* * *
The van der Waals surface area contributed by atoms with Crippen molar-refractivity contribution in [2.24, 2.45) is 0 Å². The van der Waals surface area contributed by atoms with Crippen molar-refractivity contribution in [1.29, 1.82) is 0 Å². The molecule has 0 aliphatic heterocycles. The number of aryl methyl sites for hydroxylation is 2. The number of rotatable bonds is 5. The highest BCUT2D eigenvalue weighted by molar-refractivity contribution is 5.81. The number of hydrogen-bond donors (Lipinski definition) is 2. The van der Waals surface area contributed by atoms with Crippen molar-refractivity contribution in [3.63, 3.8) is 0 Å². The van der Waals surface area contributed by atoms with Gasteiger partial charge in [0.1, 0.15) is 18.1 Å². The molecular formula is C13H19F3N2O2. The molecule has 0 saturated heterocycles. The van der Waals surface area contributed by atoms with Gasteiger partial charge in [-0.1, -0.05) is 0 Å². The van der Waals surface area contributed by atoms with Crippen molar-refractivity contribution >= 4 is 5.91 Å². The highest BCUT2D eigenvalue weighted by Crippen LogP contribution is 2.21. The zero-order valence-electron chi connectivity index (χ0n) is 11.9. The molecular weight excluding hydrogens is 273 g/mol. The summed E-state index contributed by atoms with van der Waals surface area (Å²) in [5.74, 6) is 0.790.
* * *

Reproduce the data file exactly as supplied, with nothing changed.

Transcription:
The van der Waals surface area contributed by atoms with Crippen molar-refractivity contribution in [2.24, 2.45) is 0 Å². The van der Waals surface area contributed by atoms with Crippen molar-refractivity contribution in [1.29, 1.82) is 0 Å². The molecule has 0 aliphatic heterocycles. The number of aryl methyl sites for hydroxylation is 2. The number of rotatable bonds is 5. The highest BCUT2D eigenvalue weighted by molar-refractivity contribution is 5.81. The number of hydrogen-bond donors (Lipinski definition) is 2. The van der Waals surface area contributed by atoms with Crippen molar-refractivity contribution in [3.63, 3.8) is 0 Å². The van der Waals surface area contributed by atoms with Gasteiger partial charge in [0.1, 0.15) is 18.1 Å². The molecular formula is C13H19F3N2O2. The molecule has 0 saturated heterocycles. The van der Waals surface area contributed by atoms with Gasteiger partial charge in [-0.1, -0.05) is 0 Å². The van der Waals surface area contributed by atoms with Crippen molar-refractivity contribution >= 4 is 5.91 Å². The highest BCUT2D eigenvalue weighted by Crippen LogP contribution is 2.21. The zero-order valence-electron chi connectivity index (χ0n) is 11.9. The molecular weight excluding hydrogens is 273 g/mol. The summed E-state index contributed by atoms with van der Waals surface area (Å²) in [5.74, 6) is 0.790.